THE QUIET ENERGY REVOLUTION
February 19, 2010
The 20th century was the century of oil. Wars were fought over it, and the outcomes of the century's biggest conflicts hinged on the stuff. Two monumental shifts in the world of energy are underway right now: one technological, the other financial. They will change the way we power our lives (especially our cars), provide a real measure of energy security, and help curb greenhouse gas emissions, says the American.
The first shift was made possible by a little-noticed technological breakthrough called horizontal fracking, says the American:
- Horizontal fracking combines two technologies -- horizontal drilling, which permits wells to move laterally beneath the surface instead of going straight down, and hydraulic fracking, used to extract gas trapped in porous shale rock.
- By marrying the two processes into a the single technology called horizontal fracking, engineering has virtually created, from nothing, new natural gas resources, previously regarded as inaccessibly locked in useless shale deposits.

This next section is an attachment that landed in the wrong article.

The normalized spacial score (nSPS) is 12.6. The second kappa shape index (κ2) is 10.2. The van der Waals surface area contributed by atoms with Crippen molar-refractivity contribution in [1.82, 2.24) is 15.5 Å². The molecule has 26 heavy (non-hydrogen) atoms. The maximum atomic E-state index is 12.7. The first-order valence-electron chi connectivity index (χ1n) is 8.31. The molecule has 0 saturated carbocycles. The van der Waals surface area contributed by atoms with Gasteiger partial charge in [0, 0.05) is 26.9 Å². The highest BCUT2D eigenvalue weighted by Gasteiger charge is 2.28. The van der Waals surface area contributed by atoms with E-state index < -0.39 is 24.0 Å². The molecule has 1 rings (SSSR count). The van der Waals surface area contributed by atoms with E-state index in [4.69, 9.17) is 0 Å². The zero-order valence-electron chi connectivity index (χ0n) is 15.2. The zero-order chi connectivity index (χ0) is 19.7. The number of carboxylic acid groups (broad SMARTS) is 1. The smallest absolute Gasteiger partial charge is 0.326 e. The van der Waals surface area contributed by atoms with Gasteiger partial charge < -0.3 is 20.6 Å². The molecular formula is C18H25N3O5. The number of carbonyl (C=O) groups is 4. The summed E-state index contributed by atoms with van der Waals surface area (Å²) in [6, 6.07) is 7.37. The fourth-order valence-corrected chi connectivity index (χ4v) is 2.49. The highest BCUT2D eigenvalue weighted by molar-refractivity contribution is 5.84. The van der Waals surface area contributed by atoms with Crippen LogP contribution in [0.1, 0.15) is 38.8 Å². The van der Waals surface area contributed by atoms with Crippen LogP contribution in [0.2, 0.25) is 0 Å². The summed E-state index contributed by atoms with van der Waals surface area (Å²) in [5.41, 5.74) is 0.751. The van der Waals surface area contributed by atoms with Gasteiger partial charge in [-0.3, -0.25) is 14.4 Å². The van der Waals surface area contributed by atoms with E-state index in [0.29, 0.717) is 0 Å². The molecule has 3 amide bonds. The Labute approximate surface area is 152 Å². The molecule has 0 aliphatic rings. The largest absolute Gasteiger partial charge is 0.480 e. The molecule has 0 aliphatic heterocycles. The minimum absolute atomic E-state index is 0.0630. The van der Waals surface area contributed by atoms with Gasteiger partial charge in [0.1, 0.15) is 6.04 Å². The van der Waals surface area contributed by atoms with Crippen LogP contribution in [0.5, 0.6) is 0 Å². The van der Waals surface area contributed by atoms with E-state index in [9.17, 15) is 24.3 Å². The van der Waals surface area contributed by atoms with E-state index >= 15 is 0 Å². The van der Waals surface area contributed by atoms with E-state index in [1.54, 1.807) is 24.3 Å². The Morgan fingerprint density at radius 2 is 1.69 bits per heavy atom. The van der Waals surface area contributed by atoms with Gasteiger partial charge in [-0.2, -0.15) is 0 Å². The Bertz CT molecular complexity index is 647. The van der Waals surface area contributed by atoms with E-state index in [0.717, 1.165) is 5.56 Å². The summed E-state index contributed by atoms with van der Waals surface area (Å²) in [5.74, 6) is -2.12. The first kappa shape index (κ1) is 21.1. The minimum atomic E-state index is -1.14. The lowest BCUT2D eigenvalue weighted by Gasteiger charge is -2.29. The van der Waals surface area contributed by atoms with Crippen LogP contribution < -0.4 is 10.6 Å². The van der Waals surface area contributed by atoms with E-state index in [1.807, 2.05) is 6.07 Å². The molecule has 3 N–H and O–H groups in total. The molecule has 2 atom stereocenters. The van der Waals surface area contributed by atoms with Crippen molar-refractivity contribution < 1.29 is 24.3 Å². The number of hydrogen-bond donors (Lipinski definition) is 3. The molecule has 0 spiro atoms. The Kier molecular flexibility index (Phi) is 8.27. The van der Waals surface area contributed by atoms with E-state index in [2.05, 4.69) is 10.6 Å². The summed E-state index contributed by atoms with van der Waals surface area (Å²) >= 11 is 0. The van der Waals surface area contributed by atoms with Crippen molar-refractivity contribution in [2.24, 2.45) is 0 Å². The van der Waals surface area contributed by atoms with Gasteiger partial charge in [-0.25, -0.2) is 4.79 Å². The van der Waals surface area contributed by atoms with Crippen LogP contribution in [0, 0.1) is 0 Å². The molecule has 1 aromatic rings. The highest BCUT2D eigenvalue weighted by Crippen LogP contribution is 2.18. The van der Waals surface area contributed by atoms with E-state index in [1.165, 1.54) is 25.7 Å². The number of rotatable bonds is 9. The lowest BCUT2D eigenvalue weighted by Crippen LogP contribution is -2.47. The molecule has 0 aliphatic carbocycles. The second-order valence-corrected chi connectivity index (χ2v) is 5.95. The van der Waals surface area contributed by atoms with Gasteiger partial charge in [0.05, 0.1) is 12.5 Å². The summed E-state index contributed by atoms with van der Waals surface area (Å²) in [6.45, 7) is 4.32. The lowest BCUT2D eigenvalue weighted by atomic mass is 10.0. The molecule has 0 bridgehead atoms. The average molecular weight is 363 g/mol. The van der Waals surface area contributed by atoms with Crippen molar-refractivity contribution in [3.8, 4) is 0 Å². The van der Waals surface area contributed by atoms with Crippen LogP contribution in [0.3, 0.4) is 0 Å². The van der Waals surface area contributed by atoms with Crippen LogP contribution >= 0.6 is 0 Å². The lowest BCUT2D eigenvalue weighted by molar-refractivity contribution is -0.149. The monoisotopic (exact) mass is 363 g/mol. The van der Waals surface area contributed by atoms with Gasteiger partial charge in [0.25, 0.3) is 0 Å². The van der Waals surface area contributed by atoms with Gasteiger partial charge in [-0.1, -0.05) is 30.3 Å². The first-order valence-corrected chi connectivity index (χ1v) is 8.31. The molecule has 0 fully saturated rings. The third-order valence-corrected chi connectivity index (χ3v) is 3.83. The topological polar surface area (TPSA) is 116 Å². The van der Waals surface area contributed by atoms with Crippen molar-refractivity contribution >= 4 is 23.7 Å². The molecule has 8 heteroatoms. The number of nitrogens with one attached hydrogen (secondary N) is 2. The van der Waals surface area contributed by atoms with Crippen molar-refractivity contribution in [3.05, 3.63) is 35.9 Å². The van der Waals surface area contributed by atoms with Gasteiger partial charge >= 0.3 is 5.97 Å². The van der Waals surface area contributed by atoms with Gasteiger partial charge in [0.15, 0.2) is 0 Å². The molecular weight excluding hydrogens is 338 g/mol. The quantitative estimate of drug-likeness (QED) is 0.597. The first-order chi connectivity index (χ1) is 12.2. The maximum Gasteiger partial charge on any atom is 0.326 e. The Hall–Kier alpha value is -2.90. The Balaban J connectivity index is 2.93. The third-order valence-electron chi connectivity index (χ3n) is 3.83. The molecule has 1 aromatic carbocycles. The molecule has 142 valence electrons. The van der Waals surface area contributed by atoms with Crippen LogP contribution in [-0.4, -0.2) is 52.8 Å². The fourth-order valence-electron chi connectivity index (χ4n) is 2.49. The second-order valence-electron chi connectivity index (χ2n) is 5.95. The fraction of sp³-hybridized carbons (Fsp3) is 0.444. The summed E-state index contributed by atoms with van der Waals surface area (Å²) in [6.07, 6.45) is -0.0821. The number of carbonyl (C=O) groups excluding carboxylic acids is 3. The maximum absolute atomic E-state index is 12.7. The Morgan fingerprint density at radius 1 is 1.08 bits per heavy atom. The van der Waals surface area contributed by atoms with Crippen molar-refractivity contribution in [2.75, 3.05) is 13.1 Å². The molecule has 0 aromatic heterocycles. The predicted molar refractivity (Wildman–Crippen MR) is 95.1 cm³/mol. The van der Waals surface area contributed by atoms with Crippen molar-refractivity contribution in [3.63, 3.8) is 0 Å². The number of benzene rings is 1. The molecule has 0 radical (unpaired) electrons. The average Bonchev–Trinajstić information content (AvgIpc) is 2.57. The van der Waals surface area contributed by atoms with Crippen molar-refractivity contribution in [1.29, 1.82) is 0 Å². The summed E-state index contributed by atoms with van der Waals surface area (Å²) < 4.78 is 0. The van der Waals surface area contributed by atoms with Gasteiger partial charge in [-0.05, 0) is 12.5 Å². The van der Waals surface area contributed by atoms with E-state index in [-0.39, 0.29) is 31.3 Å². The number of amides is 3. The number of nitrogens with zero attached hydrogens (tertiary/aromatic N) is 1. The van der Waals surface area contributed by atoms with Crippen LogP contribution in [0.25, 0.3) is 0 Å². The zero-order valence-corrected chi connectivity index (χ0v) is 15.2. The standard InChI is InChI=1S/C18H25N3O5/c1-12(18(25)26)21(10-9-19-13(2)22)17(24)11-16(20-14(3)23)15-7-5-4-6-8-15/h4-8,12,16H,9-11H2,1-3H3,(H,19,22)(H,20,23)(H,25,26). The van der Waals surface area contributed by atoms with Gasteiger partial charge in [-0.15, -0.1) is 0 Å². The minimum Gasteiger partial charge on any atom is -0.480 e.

- Suddenly, the mammoth shale formations in Texas, Pennsylvania, Ohio, New York, North Dakota and elsewhere have the potential to produce abundant amounts of gas for decades to come.
The second shift is the formation of a global market for natural gas, much the same as the global petroleum market, says the American:
- The reason is liquefied natural gas (LNG); innovations in liquefaction and re-gasification technologies allow gas to be condensed to 1/600th its size, which then can be shipped by sea.
- Major infrastructure investments by energy companies and governments, along with the development of specially designed double-hulled tankers to transport LNG, are creating a robust, integrated market for natural gas.
- The new mobility of LNG will bring a sorely needed measure of market stability after the past five years of unpredictability in price and supply.
Source: Max Schulz, "The Quiet Energy Revolution," The American, February 4, 2010.
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